In a predominantly white institution, such as, Cal Poly San Luis Obispo, it’s easy for students of color to feel lost on campus. However, there are also many ways students can still connect to their culture and heritage on campus.
Take for example, Alyssa Gatan, a third year marine sciences major. As a Filipino woman in a dominantly male, white major, she can feel overwhelmed by the lack of diversity.
“Honestly, it sucks when I sit in my class and realize I’m the only Filipino girl, especially in my marine science classes. Luckily, I’ve had a fair amount of women in my classes, but I think I am the only person of color in my major, in my year at least,” Gatan said.
Gatan was raised in the United States but moved to the Philippines when she was fourteen years old. She attended an international school there and moved back to Seattle, Wash. in her junior year of high school. However, she had trouble fitting in as a transfer student.
“A lot of people already had friends and no one really got to know me. It was really hard to talk to people and get to know them… It just seemed like they didn’t have very much interest in me,” Gatan said.
Things changed in college when Gatan discovered PCE, Pilipino Cultural Exchange. The club “prides itself on providing a home to anyone who seeks it. The diversity and full spectrum of personalities in this organization makes it easy to feel at home.”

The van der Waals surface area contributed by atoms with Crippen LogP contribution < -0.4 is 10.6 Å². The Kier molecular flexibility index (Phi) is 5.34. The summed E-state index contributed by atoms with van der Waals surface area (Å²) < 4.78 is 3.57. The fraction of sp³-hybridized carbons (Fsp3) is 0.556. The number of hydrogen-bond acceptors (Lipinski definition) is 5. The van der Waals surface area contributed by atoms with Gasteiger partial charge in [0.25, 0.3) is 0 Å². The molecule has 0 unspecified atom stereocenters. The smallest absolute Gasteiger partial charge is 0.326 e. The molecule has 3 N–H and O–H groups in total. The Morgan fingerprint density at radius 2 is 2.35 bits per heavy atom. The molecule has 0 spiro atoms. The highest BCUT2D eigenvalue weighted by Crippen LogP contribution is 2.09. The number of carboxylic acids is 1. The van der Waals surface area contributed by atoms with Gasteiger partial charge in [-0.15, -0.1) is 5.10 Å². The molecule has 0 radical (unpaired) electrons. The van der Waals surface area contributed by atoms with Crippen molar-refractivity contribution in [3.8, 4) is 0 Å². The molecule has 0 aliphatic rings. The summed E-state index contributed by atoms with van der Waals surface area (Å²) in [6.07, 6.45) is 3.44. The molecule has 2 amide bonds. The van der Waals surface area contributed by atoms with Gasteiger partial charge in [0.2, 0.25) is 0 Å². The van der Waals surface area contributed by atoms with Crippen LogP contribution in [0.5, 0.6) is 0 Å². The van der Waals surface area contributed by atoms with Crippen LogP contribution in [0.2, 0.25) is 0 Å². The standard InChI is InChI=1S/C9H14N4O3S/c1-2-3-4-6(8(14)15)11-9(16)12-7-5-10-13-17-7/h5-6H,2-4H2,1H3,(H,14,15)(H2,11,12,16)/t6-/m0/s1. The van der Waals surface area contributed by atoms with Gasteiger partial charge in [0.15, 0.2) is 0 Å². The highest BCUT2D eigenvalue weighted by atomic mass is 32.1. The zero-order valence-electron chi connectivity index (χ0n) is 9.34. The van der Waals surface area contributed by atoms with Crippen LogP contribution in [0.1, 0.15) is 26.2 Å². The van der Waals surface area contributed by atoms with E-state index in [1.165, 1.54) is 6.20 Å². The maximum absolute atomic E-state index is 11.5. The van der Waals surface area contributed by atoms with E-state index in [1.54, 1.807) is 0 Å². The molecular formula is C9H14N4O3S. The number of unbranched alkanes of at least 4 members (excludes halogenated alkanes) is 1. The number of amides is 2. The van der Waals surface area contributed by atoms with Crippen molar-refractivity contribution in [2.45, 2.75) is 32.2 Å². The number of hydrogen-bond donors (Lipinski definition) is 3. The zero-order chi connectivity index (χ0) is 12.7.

“It was really nice to be surrounded by people who are like me… In general, PCE was very warm, welcoming and inviting. That’s also because their motto is ‘We are your home away from home,’ and they really try to create that welcoming environment for people who don’t really feel like they have a place here at Cal Poly,” Gatan said.
Johann Cayaban, a fifth year mechanical engineering major, also is a club member of PCE and has been active for most of his college career.
“The most exposure I’d had to Filipino culture was really just the family life I regularly experienced back home in the Bay Area. PCE provided me with an outlet where I could actively explore my heritage through participating in open discussions and performances that touched on filipino culture, both historical and contemporary,” Cayaban said.
Within PCE, students can participate in traditional dances such as Sayaw sa Bangko and Tinikling.
“[Dancing] allowed me to connect with my heritage in a way I never expected to… It’s just a great way to get in touch with my heritage and to also share it with other people and showcase these different parts of our traditions that not a lot of people know about,” Gatan said.